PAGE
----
text and is taken from a ¬nite set, called plain- tion about the plaintext (see information theory).

text space M. Of course, Alice may send more The cryptanalyst who is connected to the trans-

messages. mission line can be:

Since the transmission channel is insecure (a Passive (eavesdropping): The cryptanalyst tries

person called Eve is also connected to the channel), to ¬nd m (or even better k) from c.

Alice applies a mapping Ek to m. The result c is Active (tampering): The cryptanalyst tries to ac-

called the ciphertext and is an element of a set C, tively manipulate the data that are being trans-

the ciphertext space. The mapping Ek is called the mitted. For instance, she alters a transmitted

encryption function. It is c that Alice sends to Bob ciphertext.

and so it will be c that is intercepted by Eve.

Henk van Tilborg

Clearly, the encryption function Ek must be a

one-to-one mapping, since Bob must be able to re-

Reference

trieve the plaintext/message m from the cipher-

text c by means of the decryption function Dk . In

formula: Dk (c) = m. [1] Shannon, C.E. (1949). “Communication theory and

Since more people may want to use the same secrecy systems.” Bell Systems Technical Journal,

28, 656“715.

cryptosystem and since Alice and Bob do not want

to use the same mapping too long for security rea-

sons, their function is taken from a large set E of

one-to-one mappings from M to C. It is for this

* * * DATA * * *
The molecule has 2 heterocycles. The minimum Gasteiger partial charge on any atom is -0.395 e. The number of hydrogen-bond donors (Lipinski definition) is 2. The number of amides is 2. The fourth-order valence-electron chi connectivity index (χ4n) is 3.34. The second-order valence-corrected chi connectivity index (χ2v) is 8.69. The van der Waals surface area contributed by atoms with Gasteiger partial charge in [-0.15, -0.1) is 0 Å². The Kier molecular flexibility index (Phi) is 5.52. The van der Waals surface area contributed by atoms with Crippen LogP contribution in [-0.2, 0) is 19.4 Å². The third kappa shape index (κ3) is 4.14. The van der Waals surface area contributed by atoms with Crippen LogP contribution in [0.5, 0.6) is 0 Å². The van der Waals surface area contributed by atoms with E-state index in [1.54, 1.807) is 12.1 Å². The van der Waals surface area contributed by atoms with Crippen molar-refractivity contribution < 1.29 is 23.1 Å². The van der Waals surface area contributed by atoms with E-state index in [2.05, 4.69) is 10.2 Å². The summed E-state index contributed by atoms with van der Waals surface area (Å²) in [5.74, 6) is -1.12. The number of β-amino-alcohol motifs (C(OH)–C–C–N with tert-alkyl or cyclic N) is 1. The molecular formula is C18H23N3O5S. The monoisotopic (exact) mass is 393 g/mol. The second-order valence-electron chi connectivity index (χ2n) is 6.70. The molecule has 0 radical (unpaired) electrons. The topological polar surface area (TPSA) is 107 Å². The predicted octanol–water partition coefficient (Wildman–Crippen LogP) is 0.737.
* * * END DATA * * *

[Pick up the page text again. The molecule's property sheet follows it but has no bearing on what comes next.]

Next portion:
SHARE

reason that the encryption and decryption func-

tions carry a label k. This k is called the key and

is taken from the so-called key-space K. It is the Share is a portion of information distributed by a

set E = {Ek | k ∈ K} that describes the cryptosys- secret sharing scheme (SSS) to a given user. In the

tem. Quite clearly Alice and Bob must use the standard de¬nition of SSS, shares are distributed

Shortest vector problem 569

via secure, private channels in such a way that theorem only proves that short vectors exist, i.e.,

each participant only knows his own share [1, 2]. it does not give an ef¬cient algorithmic proce-

We note that it is also possible to organize SSS in dure to ¬nd such vectors. An algorithm to ¬nd

case of public channels [3]. the shortest nonzero vector in two-dimensional

lattices was already known to Gauss in the 19th

Robert Blakley century, but no general methods to ef¬ciently ¬nd

Gregory Kabatiansky (approximately) shortest vectors in n-dimentional

lattices were known until the early 1980s. A g-

References approximation algorithm for SVP is an algorithm

that on input a lattice L, outputs a nonzero lattice

vector of length at most g times the length of the

[1] Shamir, A. (1979). “How to share a secret.” Commu-

nications of the ACM, 22 (1), 612“613. shortest vector in the lattice. The LLL lattice re-

[2] Blakley, R. (1979). “Safeguarding cryptographic duction algorithm ([4], see lattice reduction) can

keys.” Proceedings of AFIPS 1979 National Com- be used to approximate SVP within a factor g =

√

puter Conference, 48, 313“317. O((2/ 3)n ) where n is the dimension of the lattice.

[3] Beimel, A. and B. Chor (1998). “Secret sharing with

Smaller approximation factors (slightly subexpo-

public reconstruction.” IEEE Transactions on Infor-

nential in n”see subexponential time for a def-

matiom Theory, 44 (5), 1887“1896.

inition) can be achieved in polynomial time us-

ing more complex algorithms like Schnorr™s Block

Korkine“Zolotarev reduction [6].

No ef¬cient (polynomial time) algorithm to com-

SHORTEST VECTOR pute the length of the shortest vector in a lat-

PROBLEM tice is known to date (leave alone actually ¬nding

the shortest vector). The NP-hardness of SVP (in

the Euclidean norm) was conjectured by van Emde

The Shortest Vector Problem (SVP) is the most

Boas in 1981 [7]. The conjecture remained wide

famous and widely studied computational prob-